The DVD box, and a common online capsule synopsis, which states that Cris is working on a news story about women whose husbands enjoy multiple partners, is very misleading and is perhaps even insulting to the young T'Boli women who are forced by their impoverished circumstances into a life of servitude.

While this might sound now like apologia, Moreno is not without its points of interest. Exotic locales can, in themselves, engage the senses and the scenes in the village featured lush photography of the unspoiled landscapes without being National Geographic travelogue. I found the film's first act to be quite engaging. It was also surprisingly explicit and featured much full frontal male nudity. Despite its obvious low budget, and its muddy night photography, I thought that director Pablo displayed a nice eye for the cinematic image. Compositions involving Cris and Denver utilized many visual devices that symbolized their separateness. I especially liked one Bergman-esque image that almost functioned as a split screen in which Chris sat, dejectedly, on one side of a wall while Denver lay in bed with another man on its other side.
The difference in the men's attitudes is also conveyed by their contrasting appearances. Cris' looks are average while the slutty Denver usually appears shirtless and sports a shaved head with a slight wisp of beard on his chin. An understated and ethnic musical score, usually consisting of a single repetitive note - not unlike the piano in Kubrick's Eyes Wide Shut - effectively establishes the mood in each of the flashbacks. (Regular readers know how bad and inappropriate background music drives me mental.)

Presumably this was very edgy stuff in the director's native Philippines but, even so, his talents as a filmmaker on the margins do not seem to extend to his ability to write a coherent and winning script. Aside from the tenuous, at best, link between the village polygamy and Denver's absent monogamy, there is a last minute twist involving Cris' boss that was just too much of a coincidence to be credible. Still, it is also possible that many cultural references, indigenous to the Philippines, soared right over this reviewer's head. Students of international queer cinema - especially those who are tired of tales involving fabulous club kids - may find much to enjoy.


Right By Me, an adaptation of Rainbow Boys by Mexican-American author Alex Sanchez, is a 2005 film from Thailand that was directed by Thanyatorn Siwanukrow. This is a sweet little coming out film that covers familiar ground but will, nevertheless, be pleasing to most audiences.
Tat (Jackie) and Nat (Pimpong Isarasena na Ayudhya) are two gay best friends who attend school together. The academic Tat is an athletic member of the school's swim team. Nat is flamboyant, out and proud, and gets beaten up almost daily by bullies at school. For some time, Tat has harbored a crush on Ek (Palat Ananwattanasiri), the hunky star of the basketball team. His world is rocked one day when he and Nat attend a meeting of the Bangkok Rainbow Club and Ek unexpectedly shows up.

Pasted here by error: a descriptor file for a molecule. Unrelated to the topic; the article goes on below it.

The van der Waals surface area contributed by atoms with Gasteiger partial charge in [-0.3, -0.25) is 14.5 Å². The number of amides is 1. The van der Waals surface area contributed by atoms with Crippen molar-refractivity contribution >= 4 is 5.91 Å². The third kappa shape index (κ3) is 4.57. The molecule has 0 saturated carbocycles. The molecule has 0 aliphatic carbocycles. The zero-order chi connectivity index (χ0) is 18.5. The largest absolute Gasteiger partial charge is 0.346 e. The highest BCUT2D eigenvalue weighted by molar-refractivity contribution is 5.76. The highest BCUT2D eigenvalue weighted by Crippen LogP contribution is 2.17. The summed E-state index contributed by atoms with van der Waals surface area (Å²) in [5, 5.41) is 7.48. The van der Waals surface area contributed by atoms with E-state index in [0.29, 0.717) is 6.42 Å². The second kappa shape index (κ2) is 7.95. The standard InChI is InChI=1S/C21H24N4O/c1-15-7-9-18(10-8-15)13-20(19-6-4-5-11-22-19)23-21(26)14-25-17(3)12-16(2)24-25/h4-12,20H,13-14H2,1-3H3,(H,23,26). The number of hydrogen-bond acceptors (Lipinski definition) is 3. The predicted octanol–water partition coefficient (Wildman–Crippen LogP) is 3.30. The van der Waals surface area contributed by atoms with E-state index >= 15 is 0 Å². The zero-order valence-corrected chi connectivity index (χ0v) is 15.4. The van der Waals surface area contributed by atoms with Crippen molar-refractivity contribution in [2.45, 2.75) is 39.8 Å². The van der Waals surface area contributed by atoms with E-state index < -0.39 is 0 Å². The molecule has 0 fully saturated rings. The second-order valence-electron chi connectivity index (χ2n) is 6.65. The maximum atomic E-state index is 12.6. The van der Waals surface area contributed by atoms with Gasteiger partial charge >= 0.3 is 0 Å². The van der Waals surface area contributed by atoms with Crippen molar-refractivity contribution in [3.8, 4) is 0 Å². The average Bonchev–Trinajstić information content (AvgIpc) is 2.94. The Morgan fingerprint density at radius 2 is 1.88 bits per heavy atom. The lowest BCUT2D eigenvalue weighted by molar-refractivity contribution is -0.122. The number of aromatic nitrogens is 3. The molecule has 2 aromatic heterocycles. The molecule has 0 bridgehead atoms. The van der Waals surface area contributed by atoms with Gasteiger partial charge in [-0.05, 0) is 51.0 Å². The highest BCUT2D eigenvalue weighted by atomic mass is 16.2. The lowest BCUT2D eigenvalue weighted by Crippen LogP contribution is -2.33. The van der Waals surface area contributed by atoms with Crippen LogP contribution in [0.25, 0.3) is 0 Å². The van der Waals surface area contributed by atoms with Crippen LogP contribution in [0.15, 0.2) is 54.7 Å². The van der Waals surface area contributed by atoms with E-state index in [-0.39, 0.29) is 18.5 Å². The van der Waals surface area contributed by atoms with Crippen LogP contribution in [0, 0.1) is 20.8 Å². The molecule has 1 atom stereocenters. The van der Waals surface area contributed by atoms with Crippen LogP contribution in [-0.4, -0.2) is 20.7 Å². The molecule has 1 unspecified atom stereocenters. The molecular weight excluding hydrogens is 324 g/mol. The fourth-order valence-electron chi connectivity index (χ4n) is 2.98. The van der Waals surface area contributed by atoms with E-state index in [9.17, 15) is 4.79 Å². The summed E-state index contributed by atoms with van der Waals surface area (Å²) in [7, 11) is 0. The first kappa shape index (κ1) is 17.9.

Right By Me traverses the usual formulas but adds a few fresh spins. Tat's conservative father dislikes Nat and wishes that his son wouldn't hang out with "that kind of kid." Nat is in love with Tat but Tat considers them to be just best friends and rebuffs his friend's sudden sexual advances because it would be like "kissing his little sister." Ek begs Tat not to tell anyone that he attended the LGBT youth meeting and Tat, sensing Ek's confusion, seizes this as an opportunity to become more acquainted without being pushy. Tat's gaydar keeps going off, especially when Ek rescues Tat and Nat from a pair of bullies. When Tat offers to tutor Ek in his studies, the sexually confused jock turns to Tat for advice. It's only a matter of time now, isn't it?
Each of the main characters are fully rounded individuals and each comes with a back story. Familial relationships aren't forgotten; Ek's coming out difficulties are obvious when his drunk father repeatedly insults his son by calling him a "faggot." Flashbacks fill in a few blanks and clarify the storyline. A scene in which Ek comes out to his girlfriend beautifully conveys both his awkwardness and the confusion she feels which gradually erupts into rage. The romance between Tat and Ek develops naturally and their big love scene comes, thankfully, without a bouncy song in the background and is accompanied simply by the sounds of the young lovers' breathing. Nat, predictably, pines over Tat but he gets the audience's sympathy vote. Nat is queeny and over the top but without being annoyingly so, and he provides much of the comic relief.
According to information that I have been able to gleam from the web, The Rainbow Boys books were popular amongst gay youth in Thailand. (a site dedicated to "empowering gay Asia") calls Right By Me "the first Thai film to treat gay men as full-fledged warm, complex, loving individuals." Previous cinematic portrayals consisted, for the most part, of stereotyped transvestites (or kathoey in their native tongue). While hardly explicit by today's standards, the love scene would have landed an R rating, even in this country, a decade ago. I'm a tad confused about the film's title; it was called Rainbow Boys: The Movie in its native Thailand and I am unsure how it came to be re-titled for its American release - especially since young readers would surely have connected it with the books.